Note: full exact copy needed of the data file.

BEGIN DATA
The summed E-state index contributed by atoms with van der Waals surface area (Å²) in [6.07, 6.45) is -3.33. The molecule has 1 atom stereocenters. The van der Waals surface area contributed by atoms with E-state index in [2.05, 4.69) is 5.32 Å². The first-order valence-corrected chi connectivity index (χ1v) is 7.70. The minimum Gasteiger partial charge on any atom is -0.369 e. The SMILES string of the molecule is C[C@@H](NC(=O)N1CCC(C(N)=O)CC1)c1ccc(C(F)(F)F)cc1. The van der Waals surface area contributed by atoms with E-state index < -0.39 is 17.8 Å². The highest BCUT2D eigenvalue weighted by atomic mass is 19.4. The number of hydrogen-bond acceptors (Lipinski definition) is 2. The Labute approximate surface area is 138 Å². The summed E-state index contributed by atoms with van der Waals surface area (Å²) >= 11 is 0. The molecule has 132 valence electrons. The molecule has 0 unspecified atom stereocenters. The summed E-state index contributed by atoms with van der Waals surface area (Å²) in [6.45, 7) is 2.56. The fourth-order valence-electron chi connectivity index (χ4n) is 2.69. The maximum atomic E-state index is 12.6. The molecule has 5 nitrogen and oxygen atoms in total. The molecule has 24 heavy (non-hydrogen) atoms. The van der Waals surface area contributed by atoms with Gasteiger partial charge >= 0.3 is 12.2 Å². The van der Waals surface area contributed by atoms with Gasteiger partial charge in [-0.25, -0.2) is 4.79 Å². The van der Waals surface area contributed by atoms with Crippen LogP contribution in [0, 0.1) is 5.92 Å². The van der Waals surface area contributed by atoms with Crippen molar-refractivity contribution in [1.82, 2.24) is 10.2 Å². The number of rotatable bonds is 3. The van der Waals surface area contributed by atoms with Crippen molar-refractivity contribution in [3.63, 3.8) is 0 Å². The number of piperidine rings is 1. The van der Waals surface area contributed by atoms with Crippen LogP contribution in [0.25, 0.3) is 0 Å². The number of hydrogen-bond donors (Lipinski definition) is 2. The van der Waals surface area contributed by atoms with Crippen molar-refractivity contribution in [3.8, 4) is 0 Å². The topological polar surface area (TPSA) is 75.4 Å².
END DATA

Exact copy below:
The summed E-state index contributed by atoms with van der Waals surface area (Å²) in [6.07, 6.45) is -3.33. The molecule has 1 atom stereocenters. The van der Waals surface area contributed by atoms with E-state index in [2.05, 4.69) is 5.32 Å². The first-order valence-corrected chi connectivity index (χ1v) is 7.70. The minimum Gasteiger partial charge on any atom is -0.369 e. The SMILES string of the molecule is C[C@@H](NC(=O)N1CCC(C(N)=O)CC1)c1ccc(C(F)(F)F)cc1. The van der Waals surface area contributed by atoms with E-state index < -0.39 is 17.8 Å². The highest BCUT2D eigenvalue weighted by atomic mass is 19.4. The number of hydrogen-bond acceptors (Lipinski definition) is 2. The Labute approximate surface area is 138 Å². The summed E-state index contributed by atoms with van der Waals surface area (Å²) >= 11 is 0. The molecule has 132 valence electrons. The molecule has 0 unspecified atom stereocenters. The summed E-state index contributed by atoms with van der Waals surface area (Å²) in [6.45, 7) is 2.56. The fourth-order valence-electron chi connectivity index (χ4n) is 2.69. The maximum atomic E-state index is 12.6. The molecule has 5 nitrogen and oxygen atoms in total. The molecule has 24 heavy (non-hydrogen) atoms. The van der Waals surface area contributed by atoms with Gasteiger partial charge >= 0.3 is 12.2 Å². The van der Waals surface area contributed by atoms with Gasteiger partial charge in [-0.25, -0.2) is 4.79 Å². The van der Waals surface area contributed by atoms with Crippen LogP contribution in [0, 0.1) is 5.92 Å². The van der Waals surface area contributed by atoms with Crippen molar-refractivity contribution in [1.82, 2.24) is 10.2 Å². The number of rotatable bonds is 3. The van der Waals surface area contributed by atoms with Crippen molar-refractivity contribution in [3.63, 3.8) is 0 Å². The number of piperidine rings is 1. The van der Waals surface area contributed by atoms with Crippen LogP contribution in [0.25, 0.3) is 0 Å². The number of hydrogen-bond donors (Lipinski definition) is 2. The van der Waals surface area contributed by atoms with Crippen molar-refractivity contribution in [3.8, 4) is 0 Å². The topological polar surface area (TPSA) is 75.4 Å².